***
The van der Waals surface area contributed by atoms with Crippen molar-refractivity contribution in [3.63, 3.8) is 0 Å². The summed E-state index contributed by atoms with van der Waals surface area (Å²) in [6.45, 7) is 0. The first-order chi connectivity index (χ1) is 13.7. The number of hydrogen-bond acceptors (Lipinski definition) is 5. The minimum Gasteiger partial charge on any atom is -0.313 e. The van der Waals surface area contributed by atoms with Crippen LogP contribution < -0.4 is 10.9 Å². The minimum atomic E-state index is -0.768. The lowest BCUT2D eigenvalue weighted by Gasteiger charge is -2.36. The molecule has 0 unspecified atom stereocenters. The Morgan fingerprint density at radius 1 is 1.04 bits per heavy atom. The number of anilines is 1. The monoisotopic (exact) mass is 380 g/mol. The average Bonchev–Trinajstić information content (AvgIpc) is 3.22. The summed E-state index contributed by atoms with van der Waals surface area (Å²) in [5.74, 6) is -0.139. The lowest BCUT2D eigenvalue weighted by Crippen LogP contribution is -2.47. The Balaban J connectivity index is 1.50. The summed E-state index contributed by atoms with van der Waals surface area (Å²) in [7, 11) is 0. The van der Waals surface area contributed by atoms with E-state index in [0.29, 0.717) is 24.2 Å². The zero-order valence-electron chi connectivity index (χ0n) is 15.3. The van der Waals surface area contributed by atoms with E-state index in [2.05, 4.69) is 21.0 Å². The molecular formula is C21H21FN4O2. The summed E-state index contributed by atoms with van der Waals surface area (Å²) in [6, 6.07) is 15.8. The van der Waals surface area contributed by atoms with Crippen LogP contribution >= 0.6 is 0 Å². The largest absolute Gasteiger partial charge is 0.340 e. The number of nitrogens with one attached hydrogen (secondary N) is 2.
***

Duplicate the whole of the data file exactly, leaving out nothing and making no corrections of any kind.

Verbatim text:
The van der Waals surface area contributed by atoms with Crippen molar-refractivity contribution in [3.63, 3.8) is 0 Å². The summed E-state index contributed by atoms with van der Waals surface area (Å²) in [6.45, 7) is 0. The first-order chi connectivity index (χ1) is 13.7. The number of hydrogen-bond acceptors (Lipinski definition) is 5. The minimum Gasteiger partial charge on any atom is -0.313 e. The van der Waals surface area contributed by atoms with Crippen LogP contribution < -0.4 is 10.9 Å². The minimum atomic E-state index is -0.768. The lowest BCUT2D eigenvalue weighted by Gasteiger charge is -2.36. The molecule has 0 unspecified atom stereocenters. The Morgan fingerprint density at radius 1 is 1.04 bits per heavy atom. The number of anilines is 1. The monoisotopic (exact) mass is 380 g/mol. The average Bonchev–Trinajstić information content (AvgIpc) is 3.22. The summed E-state index contributed by atoms with van der Waals surface area (Å²) in [5.74, 6) is -0.139. The lowest BCUT2D eigenvalue weighted by Crippen LogP contribution is -2.47. The Balaban J connectivity index is 1.50. The summed E-state index contributed by atoms with van der Waals surface area (Å²) in [7, 11) is 0. The van der Waals surface area contributed by atoms with E-state index in [0.29, 0.717) is 24.2 Å². The zero-order valence-electron chi connectivity index (χ0n) is 15.3. The van der Waals surface area contributed by atoms with E-state index in [2.05, 4.69) is 21.0 Å². The molecular formula is C21H21FN4O2. The summed E-state index contributed by atoms with van der Waals surface area (Å²) in [6, 6.07) is 15.8. The van der Waals surface area contributed by atoms with Crippen LogP contribution >= 0.6 is 0 Å². The largest absolute Gasteiger partial charge is 0.340 e. The number of nitrogens with one attached hydrogen (secondary N) is 2.